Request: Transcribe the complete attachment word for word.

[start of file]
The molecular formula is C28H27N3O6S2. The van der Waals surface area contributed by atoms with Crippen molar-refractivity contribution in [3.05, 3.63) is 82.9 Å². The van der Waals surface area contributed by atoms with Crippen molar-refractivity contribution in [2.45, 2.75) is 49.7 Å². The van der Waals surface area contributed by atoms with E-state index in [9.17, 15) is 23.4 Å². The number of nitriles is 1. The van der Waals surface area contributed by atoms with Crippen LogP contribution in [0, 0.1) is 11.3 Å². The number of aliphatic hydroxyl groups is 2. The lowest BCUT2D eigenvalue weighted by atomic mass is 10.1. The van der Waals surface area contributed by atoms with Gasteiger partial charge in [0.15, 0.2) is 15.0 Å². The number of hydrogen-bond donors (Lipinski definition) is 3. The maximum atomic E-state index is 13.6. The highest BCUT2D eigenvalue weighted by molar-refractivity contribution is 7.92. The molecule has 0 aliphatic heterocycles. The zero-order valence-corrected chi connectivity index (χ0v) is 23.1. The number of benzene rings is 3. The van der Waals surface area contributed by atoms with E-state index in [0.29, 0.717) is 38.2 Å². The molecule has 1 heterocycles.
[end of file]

The molecular formula is C28H27N3O6S2. The van der Waals surface area contributed by atoms with Crippen molar-refractivity contribution in [3.05, 3.63) is 82.9 Å². The van der Waals surface area contributed by atoms with Crippen molar-refractivity contribution in [2.45, 2.75) is 49.7 Å². The van der Waals surface area contributed by atoms with E-state index in [9.17, 15) is 23.4 Å². The number of nitriles is 1. The van der Waals surface area contributed by atoms with Crippen LogP contribution in [0, 0.1) is 11.3 Å². The number of aliphatic hydroxyl groups is 2. The lowest BCUT2D eigenvalue weighted by atomic mass is 10.1. The van der Waals surface area contributed by atoms with Gasteiger partial charge in [0.15, 0.2) is 15.0 Å². The number of hydrogen-bond donors (Lipinski definition) is 3. The maximum atomic E-state index is 13.6. The highest BCUT2D eigenvalue weighted by molar-refractivity contribution is 7.92. The molecule has 0 aliphatic heterocycles. The zero-order valence-corrected chi connectivity index (χ0v) is 23.1. The number of benzene rings is 3. The van der Waals surface area contributed by atoms with E-state index in [0.29, 0.717) is 38.2 Å². The molecule has 1 heterocycles.